Bridget Burke defines herself as a realistically optimistic and inquisitive RN providing care for uniquely complex pediatric populations and innovating with health & fintech start-ups to be the difference in the modern healthcare landscape.
The definition captures the totality of Burke’s professional aspiration, personal beliefs and purpose in life.
Who is Bridget Burke?
She is a registered nurse and healthcare entrepreneur who graduated with a Bachelor of Science in Nursing from the MGH Institute of Health Professions. Burke also is a pediatric RN at Newton Wellesley Hospital who loves to empower her fellow nurses.
Starting her career at the onset of a global pandemic, Burke learned to spot opportunities to improve healthcare in unprecedented times. One of these was the innovative Nurse Wallet Co project, where she is currently the head of nurse relations.
Nurse Wallet Co is a fintech start-up that is essentially a money app for nurses offered as a B2B wellness benefit product to healthcare employers. One of the top stressors for nurses and healthcare professionals is achieving financial freedom working in the industry. Bridget and her co-founders had this in mind when building the Nurse Wallet Co. App.
What It Does
Nurse Wallet is the only app built specifically for nurses to empower them on their path to stress-free finances.
It features a personalized financial step-by-step plan that helps nurses generate long-term success through a holistic approach that combines fintech tools, personalization services, and advice from qualified advisors in one platform.
Nurse employers partnering with the Nurse Wallet can extend this much-needed wellness benefit to their workforce.
Beyond that, however, Nurse Wallet is a community of nurses to empower nurses and amplify the voices that help make a difference.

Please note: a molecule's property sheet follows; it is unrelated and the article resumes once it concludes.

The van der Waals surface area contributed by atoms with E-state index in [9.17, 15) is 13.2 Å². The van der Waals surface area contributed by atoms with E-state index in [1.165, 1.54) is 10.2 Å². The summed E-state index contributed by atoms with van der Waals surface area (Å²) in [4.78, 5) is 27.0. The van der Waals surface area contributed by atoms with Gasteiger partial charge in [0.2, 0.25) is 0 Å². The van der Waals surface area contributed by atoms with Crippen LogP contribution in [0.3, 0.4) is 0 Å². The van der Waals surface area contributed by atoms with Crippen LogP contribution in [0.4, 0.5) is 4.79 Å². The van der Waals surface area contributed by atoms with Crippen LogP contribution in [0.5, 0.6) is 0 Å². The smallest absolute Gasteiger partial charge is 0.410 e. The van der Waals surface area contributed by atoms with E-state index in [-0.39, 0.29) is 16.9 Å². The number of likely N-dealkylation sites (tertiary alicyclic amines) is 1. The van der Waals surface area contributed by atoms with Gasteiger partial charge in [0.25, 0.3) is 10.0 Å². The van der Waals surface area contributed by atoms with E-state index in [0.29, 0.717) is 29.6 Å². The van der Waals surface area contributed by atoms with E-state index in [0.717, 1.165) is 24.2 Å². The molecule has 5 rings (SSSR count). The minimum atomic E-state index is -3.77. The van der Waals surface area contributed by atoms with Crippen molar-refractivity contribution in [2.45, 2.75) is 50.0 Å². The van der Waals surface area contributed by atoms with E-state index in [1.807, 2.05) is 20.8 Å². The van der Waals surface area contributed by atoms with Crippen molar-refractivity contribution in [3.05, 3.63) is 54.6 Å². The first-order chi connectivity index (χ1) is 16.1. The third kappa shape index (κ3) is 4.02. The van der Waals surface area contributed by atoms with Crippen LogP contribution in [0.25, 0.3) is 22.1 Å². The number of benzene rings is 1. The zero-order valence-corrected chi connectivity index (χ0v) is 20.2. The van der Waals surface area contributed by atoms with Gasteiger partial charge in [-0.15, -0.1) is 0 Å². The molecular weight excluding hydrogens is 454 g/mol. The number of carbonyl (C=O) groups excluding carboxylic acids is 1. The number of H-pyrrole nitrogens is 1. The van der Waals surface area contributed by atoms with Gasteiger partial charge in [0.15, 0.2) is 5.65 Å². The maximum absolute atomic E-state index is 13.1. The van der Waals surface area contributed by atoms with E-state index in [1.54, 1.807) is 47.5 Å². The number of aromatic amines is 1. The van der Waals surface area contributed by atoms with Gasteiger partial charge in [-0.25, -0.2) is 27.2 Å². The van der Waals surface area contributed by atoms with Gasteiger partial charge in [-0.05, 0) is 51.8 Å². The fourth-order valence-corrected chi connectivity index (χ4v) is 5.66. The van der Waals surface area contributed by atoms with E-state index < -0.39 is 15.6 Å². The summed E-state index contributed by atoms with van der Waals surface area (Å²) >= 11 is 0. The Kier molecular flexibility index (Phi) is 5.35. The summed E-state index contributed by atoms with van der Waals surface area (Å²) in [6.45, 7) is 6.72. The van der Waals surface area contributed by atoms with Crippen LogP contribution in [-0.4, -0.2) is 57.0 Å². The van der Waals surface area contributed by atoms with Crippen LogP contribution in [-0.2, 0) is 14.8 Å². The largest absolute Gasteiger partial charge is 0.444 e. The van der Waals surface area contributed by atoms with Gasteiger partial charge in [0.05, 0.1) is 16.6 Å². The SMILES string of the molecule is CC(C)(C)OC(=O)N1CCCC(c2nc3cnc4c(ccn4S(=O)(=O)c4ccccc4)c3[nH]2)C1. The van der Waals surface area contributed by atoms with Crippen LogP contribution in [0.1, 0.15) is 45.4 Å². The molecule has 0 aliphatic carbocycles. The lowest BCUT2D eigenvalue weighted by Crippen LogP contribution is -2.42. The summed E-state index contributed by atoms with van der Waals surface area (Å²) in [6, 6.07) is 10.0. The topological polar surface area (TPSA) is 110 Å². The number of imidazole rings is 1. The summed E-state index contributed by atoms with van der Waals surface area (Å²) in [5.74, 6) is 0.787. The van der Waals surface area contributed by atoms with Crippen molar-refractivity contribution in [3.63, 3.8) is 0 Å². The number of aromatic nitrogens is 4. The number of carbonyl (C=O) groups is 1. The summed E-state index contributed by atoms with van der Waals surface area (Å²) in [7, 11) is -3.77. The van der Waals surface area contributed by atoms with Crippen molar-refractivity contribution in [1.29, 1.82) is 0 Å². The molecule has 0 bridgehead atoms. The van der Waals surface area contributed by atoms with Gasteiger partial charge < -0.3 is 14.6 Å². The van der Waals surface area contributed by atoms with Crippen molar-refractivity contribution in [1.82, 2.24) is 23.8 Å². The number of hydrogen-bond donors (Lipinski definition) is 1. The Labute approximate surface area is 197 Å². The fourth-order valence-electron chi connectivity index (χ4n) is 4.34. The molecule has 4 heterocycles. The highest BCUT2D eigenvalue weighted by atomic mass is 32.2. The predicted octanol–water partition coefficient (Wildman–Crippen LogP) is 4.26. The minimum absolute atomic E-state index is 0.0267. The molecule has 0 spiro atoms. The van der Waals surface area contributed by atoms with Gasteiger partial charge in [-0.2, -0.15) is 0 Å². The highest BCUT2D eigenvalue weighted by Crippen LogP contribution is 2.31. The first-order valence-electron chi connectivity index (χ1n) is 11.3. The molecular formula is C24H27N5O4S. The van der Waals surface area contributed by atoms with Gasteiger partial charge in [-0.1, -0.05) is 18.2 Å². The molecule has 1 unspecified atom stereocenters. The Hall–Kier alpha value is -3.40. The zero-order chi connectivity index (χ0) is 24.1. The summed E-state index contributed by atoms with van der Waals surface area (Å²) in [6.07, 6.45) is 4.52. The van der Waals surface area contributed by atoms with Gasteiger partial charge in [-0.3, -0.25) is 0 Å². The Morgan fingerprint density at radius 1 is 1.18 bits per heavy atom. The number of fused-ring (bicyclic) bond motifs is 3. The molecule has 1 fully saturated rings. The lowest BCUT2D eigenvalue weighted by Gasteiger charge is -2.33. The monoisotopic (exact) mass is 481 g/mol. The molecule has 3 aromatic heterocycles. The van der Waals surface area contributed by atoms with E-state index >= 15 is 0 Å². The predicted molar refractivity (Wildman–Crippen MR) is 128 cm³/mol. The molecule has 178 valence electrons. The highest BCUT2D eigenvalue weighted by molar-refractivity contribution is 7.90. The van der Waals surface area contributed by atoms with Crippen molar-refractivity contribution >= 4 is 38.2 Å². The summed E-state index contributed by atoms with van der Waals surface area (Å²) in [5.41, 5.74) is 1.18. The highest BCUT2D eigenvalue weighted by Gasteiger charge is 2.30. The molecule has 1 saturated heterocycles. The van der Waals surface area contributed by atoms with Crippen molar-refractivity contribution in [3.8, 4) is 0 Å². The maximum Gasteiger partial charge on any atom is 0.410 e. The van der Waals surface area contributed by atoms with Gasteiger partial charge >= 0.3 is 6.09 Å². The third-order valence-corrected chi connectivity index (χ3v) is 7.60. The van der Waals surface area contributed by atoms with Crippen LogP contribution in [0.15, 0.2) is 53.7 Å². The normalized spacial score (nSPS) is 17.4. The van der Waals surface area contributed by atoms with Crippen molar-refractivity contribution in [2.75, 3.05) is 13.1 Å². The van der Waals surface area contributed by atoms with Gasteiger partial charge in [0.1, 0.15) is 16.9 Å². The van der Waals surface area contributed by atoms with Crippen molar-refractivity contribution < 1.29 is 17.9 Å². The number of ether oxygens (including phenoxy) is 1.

A young nursing professional, Bridget Burke, is passionate about the Gen Z workforce and how they can change nursing. This is evident in her start-up’s targeting, branding, and thought-provoking conversations around challenges in nursing.
Bridget Burke started her career as a patient care assistant at the Newton Wellesley Hospital in Newton, Massachusetts, in 2022 while studying for her nursing degree.
Having graduated circa 2019, Burke became an RN in the thick of the pandemic in 2020- all she knows is unprecedented. As such, her nursing experience is marked by a critical thinking perspective.
From this backdrop, Burke has cultivated a spirit of creativity and innovation, taking up the nursing mantle in stride with the times.
She moved from working as a PACU and operating room RN to a resource RN in the COVID-19 inpatients medical unit. Her capabilities in this position at the Franciscan Children’s Hospital earned her the Novice Nurse of the Year Award.
Since then, she has returned as an inpatient medical surgical pediatrics registered nurse to the Wellesley Hospital, where her career started.
Within her short period in the professional field, Burke has demonstrated excellence through her ongoing professional development. She is a member of the NNBA (National Nurses in Business Association), SONSIEL, and became the scholarship recipient to The Schwartz Center’s Compassion in Action Healthcare Conference in 2019.
Nursing in the Pandemic: Balancing Patient Care and Self-Care
What if you were not worried about your bank balance? What would you do then for work-life balance, flexibility in schedule, and money management?
While nurses have been working round the clock to fight the COVID pandemic Statistics show that the majority of the nurses leaving the workforce are those in early and mid-tenure or below 35 years. These groups also happen to be the future nursing workforce as older age groups retire.
Among the contributing factors are burnout, financial challenges, and a lack of work-life balance.
As a young professional, Burke believes the younger workforce is the solution to this crisis and shares insights on what would work.
Creating the life they want outside the hospital walls can help nursing professionals find a balance between patient care and self-care by intentionally pursuing financial freedom.
Bridget’s take on empowering nurses to engage in their passions outside the workplace and managing their finances is one step towards dealing with nurse stressors.
As a Thrudemic Co-author, she will be sharing her pandemic experiences working as a new graduate and how she managed to build resilience and optimism starting a nursing career at a dark time in human history.
What kind of person would want to read or share their experience on what it is like working as part of an international team tackling one global issue? This call is to all health industry workers and partners.
If you look forward to learning how other health professionals approach challenges head-on without fear, join the Thrudemic movement.
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